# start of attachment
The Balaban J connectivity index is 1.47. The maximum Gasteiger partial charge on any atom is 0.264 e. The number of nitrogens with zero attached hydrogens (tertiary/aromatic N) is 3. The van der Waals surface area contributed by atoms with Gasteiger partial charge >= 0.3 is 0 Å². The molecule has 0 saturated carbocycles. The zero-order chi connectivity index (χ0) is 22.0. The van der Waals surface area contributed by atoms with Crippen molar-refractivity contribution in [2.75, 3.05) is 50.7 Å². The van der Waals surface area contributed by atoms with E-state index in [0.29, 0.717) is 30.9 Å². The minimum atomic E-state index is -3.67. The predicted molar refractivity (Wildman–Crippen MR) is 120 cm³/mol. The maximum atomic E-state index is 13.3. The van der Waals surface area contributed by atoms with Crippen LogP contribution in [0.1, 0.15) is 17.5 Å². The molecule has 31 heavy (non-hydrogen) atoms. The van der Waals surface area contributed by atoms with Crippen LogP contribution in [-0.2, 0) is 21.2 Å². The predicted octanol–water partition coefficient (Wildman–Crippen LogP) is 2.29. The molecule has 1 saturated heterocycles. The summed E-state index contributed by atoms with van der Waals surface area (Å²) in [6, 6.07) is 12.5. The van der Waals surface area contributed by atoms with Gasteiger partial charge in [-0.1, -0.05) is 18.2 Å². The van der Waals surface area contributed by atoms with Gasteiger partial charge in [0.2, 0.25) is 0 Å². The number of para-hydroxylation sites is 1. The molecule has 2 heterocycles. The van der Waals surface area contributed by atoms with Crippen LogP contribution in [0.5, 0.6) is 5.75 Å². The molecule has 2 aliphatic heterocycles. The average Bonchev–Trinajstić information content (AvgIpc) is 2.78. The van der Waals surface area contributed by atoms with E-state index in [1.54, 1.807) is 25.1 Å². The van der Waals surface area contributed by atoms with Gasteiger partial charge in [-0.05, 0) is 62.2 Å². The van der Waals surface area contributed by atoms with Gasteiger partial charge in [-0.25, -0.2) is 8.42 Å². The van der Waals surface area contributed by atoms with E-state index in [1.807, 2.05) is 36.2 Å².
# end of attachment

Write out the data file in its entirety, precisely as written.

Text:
The Balaban J connectivity index is 1.47. The maximum Gasteiger partial charge on any atom is 0.264 e. The number of nitrogens with zero attached hydrogens (tertiary/aromatic N) is 3. The van der Waals surface area contributed by atoms with Gasteiger partial charge >= 0.3 is 0 Å². The molecule has 0 saturated carbocycles. The zero-order chi connectivity index (χ0) is 22.0. The van der Waals surface area contributed by atoms with Crippen molar-refractivity contribution in [2.75, 3.05) is 50.7 Å². The van der Waals surface area contributed by atoms with E-state index in [0.29, 0.717) is 30.9 Å². The minimum atomic E-state index is -3.67. The predicted molar refractivity (Wildman–Crippen MR) is 120 cm³/mol. The maximum atomic E-state index is 13.3. The van der Waals surface area contributed by atoms with Crippen LogP contribution in [0.1, 0.15) is 17.5 Å². The molecule has 31 heavy (non-hydrogen) atoms. The van der Waals surface area contributed by atoms with Crippen LogP contribution in [-0.2, 0) is 21.2 Å². The predicted octanol–water partition coefficient (Wildman–Crippen LogP) is 2.29. The molecule has 1 saturated heterocycles. The summed E-state index contributed by atoms with van der Waals surface area (Å²) in [6, 6.07) is 12.5. The van der Waals surface area contributed by atoms with Gasteiger partial charge in [-0.1, -0.05) is 18.2 Å². The van der Waals surface area contributed by atoms with Gasteiger partial charge in [0.2, 0.25) is 0 Å². The number of para-hydroxylation sites is 1. The molecule has 2 heterocycles. The van der Waals surface area contributed by atoms with Crippen LogP contribution in [0.5, 0.6) is 5.75 Å². The molecule has 2 aliphatic heterocycles. The average Bonchev–Trinajstić information content (AvgIpc) is 2.78. The van der Waals surface area contributed by atoms with E-state index in [1.54, 1.807) is 25.1 Å². The van der Waals surface area contributed by atoms with Gasteiger partial charge in [-0.05, 0) is 62.2 Å². The van der Waals surface area contributed by atoms with Gasteiger partial charge in [-0.25, -0.2) is 8.42 Å². The van der Waals surface area contributed by atoms with E-state index in [1.807, 2.05) is 36.2 Å².